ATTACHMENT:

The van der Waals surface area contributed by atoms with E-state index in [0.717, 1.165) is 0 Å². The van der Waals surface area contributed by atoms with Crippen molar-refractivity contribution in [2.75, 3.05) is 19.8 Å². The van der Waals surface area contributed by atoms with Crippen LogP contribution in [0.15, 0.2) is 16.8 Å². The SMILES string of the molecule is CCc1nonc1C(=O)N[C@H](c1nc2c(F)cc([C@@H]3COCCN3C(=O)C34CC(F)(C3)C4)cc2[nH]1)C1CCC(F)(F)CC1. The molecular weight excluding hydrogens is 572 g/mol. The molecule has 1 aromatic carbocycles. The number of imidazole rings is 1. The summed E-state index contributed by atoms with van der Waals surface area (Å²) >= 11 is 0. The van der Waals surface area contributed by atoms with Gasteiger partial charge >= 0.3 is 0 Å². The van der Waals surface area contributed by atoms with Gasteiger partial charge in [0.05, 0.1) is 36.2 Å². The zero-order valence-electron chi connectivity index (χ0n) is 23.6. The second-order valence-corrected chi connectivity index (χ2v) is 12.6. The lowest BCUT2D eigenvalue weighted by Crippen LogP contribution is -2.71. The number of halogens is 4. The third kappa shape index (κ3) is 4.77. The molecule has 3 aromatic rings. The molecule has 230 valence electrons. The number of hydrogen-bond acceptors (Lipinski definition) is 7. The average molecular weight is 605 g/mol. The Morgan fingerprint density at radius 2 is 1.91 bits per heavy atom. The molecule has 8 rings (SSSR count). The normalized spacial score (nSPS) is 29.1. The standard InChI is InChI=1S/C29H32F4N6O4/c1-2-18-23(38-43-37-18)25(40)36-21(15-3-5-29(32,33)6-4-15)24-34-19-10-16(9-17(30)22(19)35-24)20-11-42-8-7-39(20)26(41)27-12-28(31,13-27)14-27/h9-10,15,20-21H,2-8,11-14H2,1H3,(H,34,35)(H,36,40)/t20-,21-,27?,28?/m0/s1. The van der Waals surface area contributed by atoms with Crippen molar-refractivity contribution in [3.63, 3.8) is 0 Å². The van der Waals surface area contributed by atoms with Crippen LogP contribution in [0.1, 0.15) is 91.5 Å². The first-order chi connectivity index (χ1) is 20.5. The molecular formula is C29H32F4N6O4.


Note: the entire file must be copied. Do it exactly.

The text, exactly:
The van der Waals surface area contributed by atoms with E-state index in [0.717, 1.165) is 0 Å². The van der Waals surface area contributed by atoms with Crippen molar-refractivity contribution in [2.75, 3.05) is 19.8 Å². The van der Waals surface area contributed by atoms with Crippen LogP contribution in [0.15, 0.2) is 16.8 Å². The SMILES string of the molecule is CCc1nonc1C(=O)N[C@H](c1nc2c(F)cc([C@@H]3COCCN3C(=O)C34CC(F)(C3)C4)cc2[nH]1)C1CCC(F)(F)CC1. The molecular weight excluding hydrogens is 572 g/mol. The molecule has 1 aromatic carbocycles. The number of imidazole rings is 1. The summed E-state index contributed by atoms with van der Waals surface area (Å²) >= 11 is 0. The van der Waals surface area contributed by atoms with Gasteiger partial charge >= 0.3 is 0 Å². The van der Waals surface area contributed by atoms with Gasteiger partial charge in [0.05, 0.1) is 36.2 Å². The zero-order valence-electron chi connectivity index (χ0n) is 23.6. The second-order valence-corrected chi connectivity index (χ2v) is 12.6. The lowest BCUT2D eigenvalue weighted by Crippen LogP contribution is -2.71. The number of halogens is 4. The third kappa shape index (κ3) is 4.77. The molecule has 3 aromatic rings. The molecule has 230 valence electrons. The number of hydrogen-bond acceptors (Lipinski definition) is 7. The average molecular weight is 605 g/mol. The Morgan fingerprint density at radius 2 is 1.91 bits per heavy atom. The molecule has 8 rings (SSSR count). The normalized spacial score (nSPS) is 29.1. The standard InChI is InChI=1S/C29H32F4N6O4/c1-2-18-23(38-43-37-18)25(40)36-21(15-3-5-29(32,33)6-4-15)24-34-19-10-16(9-17(30)22(19)35-24)20-11-42-8-7-39(20)26(41)27-12-28(31,13-27)14-27/h9-10,15,20-21H,2-8,11-14H2,1H3,(H,34,35)(H,36,40)/t20-,21-,27?,28?/m0/s1. The van der Waals surface area contributed by atoms with Crippen molar-refractivity contribution in [3.63, 3.8) is 0 Å². The van der Waals surface area contributed by atoms with Crippen LogP contribution in [0.1, 0.15) is 91.5 Å². The first-order chi connectivity index (χ1) is 20.5. The molecular formula is C29H32F4N6O4.